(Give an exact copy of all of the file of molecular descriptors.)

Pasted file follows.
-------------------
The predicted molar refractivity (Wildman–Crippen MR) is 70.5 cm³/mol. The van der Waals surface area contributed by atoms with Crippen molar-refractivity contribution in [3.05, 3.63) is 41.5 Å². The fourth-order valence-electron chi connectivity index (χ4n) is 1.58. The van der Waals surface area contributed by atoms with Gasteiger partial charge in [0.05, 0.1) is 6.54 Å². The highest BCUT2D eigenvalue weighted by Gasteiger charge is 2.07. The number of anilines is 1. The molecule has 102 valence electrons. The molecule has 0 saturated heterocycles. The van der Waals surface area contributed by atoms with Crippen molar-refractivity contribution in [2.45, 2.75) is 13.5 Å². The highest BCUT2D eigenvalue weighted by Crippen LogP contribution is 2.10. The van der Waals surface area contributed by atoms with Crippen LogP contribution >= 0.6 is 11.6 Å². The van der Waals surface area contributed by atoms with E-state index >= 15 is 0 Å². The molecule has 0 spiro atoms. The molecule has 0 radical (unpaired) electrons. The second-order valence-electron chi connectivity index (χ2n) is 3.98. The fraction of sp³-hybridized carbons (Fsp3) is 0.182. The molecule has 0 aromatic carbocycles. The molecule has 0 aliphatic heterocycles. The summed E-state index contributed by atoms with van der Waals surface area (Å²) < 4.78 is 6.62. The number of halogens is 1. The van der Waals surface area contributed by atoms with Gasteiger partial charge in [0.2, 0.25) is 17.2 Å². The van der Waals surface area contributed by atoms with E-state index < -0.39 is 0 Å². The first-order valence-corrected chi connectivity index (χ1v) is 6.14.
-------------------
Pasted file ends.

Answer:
The predicted molar refractivity (Wildman–Crippen MR) is 70.5 cm³/mol. The van der Waals surface area contributed by atoms with Crippen molar-refractivity contribution in [3.05, 3.63) is 41.5 Å². The fourth-order valence-electron chi connectivity index (χ4n) is 1.58. The van der Waals surface area contributed by atoms with Gasteiger partial charge in [0.05, 0.1) is 6.54 Å². The highest BCUT2D eigenvalue weighted by Gasteiger charge is 2.07. The number of anilines is 1. The molecule has 102 valence electrons. The molecule has 0 saturated heterocycles. The van der Waals surface area contributed by atoms with Crippen molar-refractivity contribution in [2.45, 2.75) is 13.5 Å². The highest BCUT2D eigenvalue weighted by Crippen LogP contribution is 2.10. The van der Waals surface area contributed by atoms with Crippen LogP contribution >= 0.6 is 11.6 Å². The van der Waals surface area contributed by atoms with E-state index >= 15 is 0 Å². The molecule has 0 spiro atoms. The molecule has 0 radical (unpaired) electrons. The second-order valence-electron chi connectivity index (χ2n) is 3.98. The fraction of sp³-hybridized carbons (Fsp3) is 0.182. The molecule has 0 aromatic carbocycles. The molecule has 0 aliphatic heterocycles. The summed E-state index contributed by atoms with van der Waals surface area (Å²) < 4.78 is 6.62. The number of halogens is 1. The van der Waals surface area contributed by atoms with Gasteiger partial charge in [0.2, 0.25) is 17.2 Å². The van der Waals surface area contributed by atoms with E-state index < -0.39 is 0 Å². The first-order valence-corrected chi connectivity index (χ1v) is 6.14.